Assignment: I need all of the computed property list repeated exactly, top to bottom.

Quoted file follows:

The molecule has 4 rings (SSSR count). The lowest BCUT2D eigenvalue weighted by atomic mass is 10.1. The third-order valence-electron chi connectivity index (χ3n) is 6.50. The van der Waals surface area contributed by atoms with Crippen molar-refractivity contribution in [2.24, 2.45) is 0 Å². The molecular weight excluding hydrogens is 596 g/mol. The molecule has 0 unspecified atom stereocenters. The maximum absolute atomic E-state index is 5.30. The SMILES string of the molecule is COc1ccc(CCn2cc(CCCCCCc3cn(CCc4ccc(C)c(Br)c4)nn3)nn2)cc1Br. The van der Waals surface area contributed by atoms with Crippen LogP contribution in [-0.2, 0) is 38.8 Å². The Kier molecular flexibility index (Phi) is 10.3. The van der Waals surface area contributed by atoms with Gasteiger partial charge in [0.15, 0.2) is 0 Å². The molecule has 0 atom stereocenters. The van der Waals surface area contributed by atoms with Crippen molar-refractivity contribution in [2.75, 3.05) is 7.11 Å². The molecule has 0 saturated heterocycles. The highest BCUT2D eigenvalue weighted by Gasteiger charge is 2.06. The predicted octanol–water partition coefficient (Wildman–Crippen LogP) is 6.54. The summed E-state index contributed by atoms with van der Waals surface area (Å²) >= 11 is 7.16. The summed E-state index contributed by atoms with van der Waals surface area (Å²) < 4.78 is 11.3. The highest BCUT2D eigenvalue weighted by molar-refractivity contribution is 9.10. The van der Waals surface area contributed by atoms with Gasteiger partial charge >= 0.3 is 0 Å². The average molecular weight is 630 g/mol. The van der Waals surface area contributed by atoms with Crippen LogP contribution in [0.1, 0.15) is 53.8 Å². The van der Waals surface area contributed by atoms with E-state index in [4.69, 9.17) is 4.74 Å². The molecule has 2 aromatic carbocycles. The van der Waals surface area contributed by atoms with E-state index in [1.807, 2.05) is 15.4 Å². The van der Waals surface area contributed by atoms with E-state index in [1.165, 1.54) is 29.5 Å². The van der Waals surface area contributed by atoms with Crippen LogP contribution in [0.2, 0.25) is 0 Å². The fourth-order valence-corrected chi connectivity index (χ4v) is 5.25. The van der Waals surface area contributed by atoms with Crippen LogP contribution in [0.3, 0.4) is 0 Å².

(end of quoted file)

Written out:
The molecule has 4 rings (SSSR count). The lowest BCUT2D eigenvalue weighted by atomic mass is 10.1. The third-order valence-electron chi connectivity index (χ3n) is 6.50. The van der Waals surface area contributed by atoms with Crippen molar-refractivity contribution in [2.24, 2.45) is 0 Å². The molecular weight excluding hydrogens is 596 g/mol. The molecule has 0 unspecified atom stereocenters. The maximum absolute atomic E-state index is 5.30. The SMILES string of the molecule is COc1ccc(CCn2cc(CCCCCCc3cn(CCc4ccc(C)c(Br)c4)nn3)nn2)cc1Br. The van der Waals surface area contributed by atoms with Crippen LogP contribution in [-0.2, 0) is 38.8 Å². The Kier molecular flexibility index (Phi) is 10.3. The van der Waals surface area contributed by atoms with Gasteiger partial charge in [0.15, 0.2) is 0 Å². The molecule has 0 atom stereocenters. The van der Waals surface area contributed by atoms with Crippen molar-refractivity contribution in [2.75, 3.05) is 7.11 Å². The molecule has 0 saturated heterocycles. The highest BCUT2D eigenvalue weighted by Gasteiger charge is 2.06. The predicted octanol–water partition coefficient (Wildman–Crippen LogP) is 6.54. The summed E-state index contributed by atoms with van der Waals surface area (Å²) >= 11 is 7.16. The summed E-state index contributed by atoms with van der Waals surface area (Å²) < 4.78 is 11.3. The highest BCUT2D eigenvalue weighted by molar-refractivity contribution is 9.10. The van der Waals surface area contributed by atoms with Gasteiger partial charge >= 0.3 is 0 Å². The average molecular weight is 630 g/mol. The van der Waals surface area contributed by atoms with Crippen LogP contribution in [0.1, 0.15) is 53.8 Å². The van der Waals surface area contributed by atoms with E-state index in [4.69, 9.17) is 4.74 Å². The molecule has 2 aromatic carbocycles. The van der Waals surface area contributed by atoms with E-state index in [1.807, 2.05) is 15.4 Å². The van der Waals surface area contributed by atoms with E-state index in [1.165, 1.54) is 29.5 Å². The van der Waals surface area contributed by atoms with Crippen LogP contribution in [0.2, 0.25) is 0 Å². The fourth-order valence-corrected chi connectivity index (χ4v) is 5.25. The van der Waals surface area contributed by atoms with Crippen LogP contribution in [0.3, 0.4) is 0 Å².